Monday, May 5, 2008

On Karma and Good Deeds

Disclaimer: I posted this story on Babes Love Baseball also. Just saving you from reading it twice.

So, Thursday night I headed to Nationals Park for the game and thanks to the glory of corporate seats, I had six tickets. Because of changing schedules (and the fact that they were playing the lowly Pirates, I ended up with three extra tickets.

On the way to the game on the Metro, we ran into three baseball fans decked out in Red Sox gear - hats, sweatshirts, the whole nine. As a Yankees fan I was obliged to give them a friendly hard time. We started chatting and it turned out that this was their first time going to the new Nationals Park and they hadn't bought tickets yet. So in a moment of good nature, I handed over my three extra tickets for free and told them to enjoy the game.

Fast forward a few days to Sunday. I was in the car on the way to the Yankees game (I'm a two city girl) and was sitting in a bit of traffic heading into the garage. While we were stopped, the woman in the car in front of mine jumped out and ran back to my window. I rolled down the window, thinking she had a question or was lost, and instead she handed me an extra parking pass she happened to have, saving me the $20 it would have cost me to park in the garage.

Moral of the story...karma exists and Yankees fans aren't all douchbags.

Thursday, May 1, 2008

A Blogger's Perspective

UPDATE: The Huffington Post link, as promised.

So, I wrote this piece for the Huffington Post. It'll be on the site at some point today, but apparently Miley Cyrus's shoulder and American Idol are taking priority.

I wanted to pass it along in the aftermath of the Bob Costas debacle. As the smoke clears (sort of) and I'm less emotional (had I written this yesterday, it would have read like a Bissinger tirade), it's becoming clear that bloggers are more relevant than ever, and that scares the shit out of people.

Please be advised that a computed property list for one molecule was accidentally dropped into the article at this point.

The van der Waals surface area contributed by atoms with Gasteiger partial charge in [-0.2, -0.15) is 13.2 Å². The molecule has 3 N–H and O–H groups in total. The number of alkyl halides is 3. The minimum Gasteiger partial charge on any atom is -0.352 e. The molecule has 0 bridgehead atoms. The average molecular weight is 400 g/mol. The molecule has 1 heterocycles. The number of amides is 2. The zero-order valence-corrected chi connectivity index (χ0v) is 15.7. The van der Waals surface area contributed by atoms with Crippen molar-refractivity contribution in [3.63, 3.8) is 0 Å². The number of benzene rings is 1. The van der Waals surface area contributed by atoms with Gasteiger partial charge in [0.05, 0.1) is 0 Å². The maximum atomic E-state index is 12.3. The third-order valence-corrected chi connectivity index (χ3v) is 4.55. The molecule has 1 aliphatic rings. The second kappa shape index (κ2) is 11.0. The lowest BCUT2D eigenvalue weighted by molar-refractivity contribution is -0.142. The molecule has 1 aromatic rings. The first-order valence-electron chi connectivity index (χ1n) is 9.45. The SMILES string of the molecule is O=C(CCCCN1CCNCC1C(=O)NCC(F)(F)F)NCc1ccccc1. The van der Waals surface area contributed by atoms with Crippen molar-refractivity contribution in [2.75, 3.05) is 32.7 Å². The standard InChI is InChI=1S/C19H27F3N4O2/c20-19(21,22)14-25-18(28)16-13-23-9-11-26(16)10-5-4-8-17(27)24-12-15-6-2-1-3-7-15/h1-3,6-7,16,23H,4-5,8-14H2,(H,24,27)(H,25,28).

Here it is...I'll update with the HuffPo link later today.

Costas Just Doesn't Get It

On Tuesday evening, Bob Costas hosted a segment on his HBO show Costas Now focusing on the internet and the impact of sports bloggers. The segment featured prominent media types, including Pulitzer Prize winning writer Buzz Bissinger and editor and author Will Leitch. The fight that ensued was the live version of the slap fight that has been happening between mainstream media and bloggers.

There has been constant and unfair criticism of sports bloggers. ESPN's Michael Wilbon has spoken of his distaste for blogs, while many others have questioned the credibility of bloggers. Costas himself has even called bloggers "pathetic, get-a-life losers". But it's quite clear that these old school media guys are afraid of what they don't understand. And even worse, they don't put forth the effort to understand.

During the Costas Now live panel discussion of blogger impact, Bissinger accused bloggers of sloppy journalism while he himself misquoted and incorrectly referenced various bloggers' work. Costas read statements that he attributed to a blogger when, in fact, they were made by a blog's commenter. They generalized blogs as irrelevant gossip without acknowledging the blogs that provide accurate and well written content. Both of these respected and decorated members of the media represented examples of the reckless journalism they claim bloggers bring to reporting. Neither one bothered to understand the very medium they were criticizing.

What they, and most blog critics, fail to understand is that both mainstream media and blogs can co-exist peacefully. Bloggers aren't set out to replace print journalists. They exist to add commentary and color to the news that is reported in print and online every day. Readers don't use blogs to replace the news they get from the main stream. They use it to add substance.

Blogs aren't going to kill print journalism, print journalism is killing itself. Readers can more information on than they can in the paper's print edition. As technology changes, so must the media; bloggers saw it coming and created a new medium.

Consider it media Darwinism. The best writers will survive, regardless of whether their words appear in print or online. What is going to happen is that the poor journalism that existed previously due to a lack of choices is going to fade away. Blogs aren't destroying journalism, they are forcing it to improve.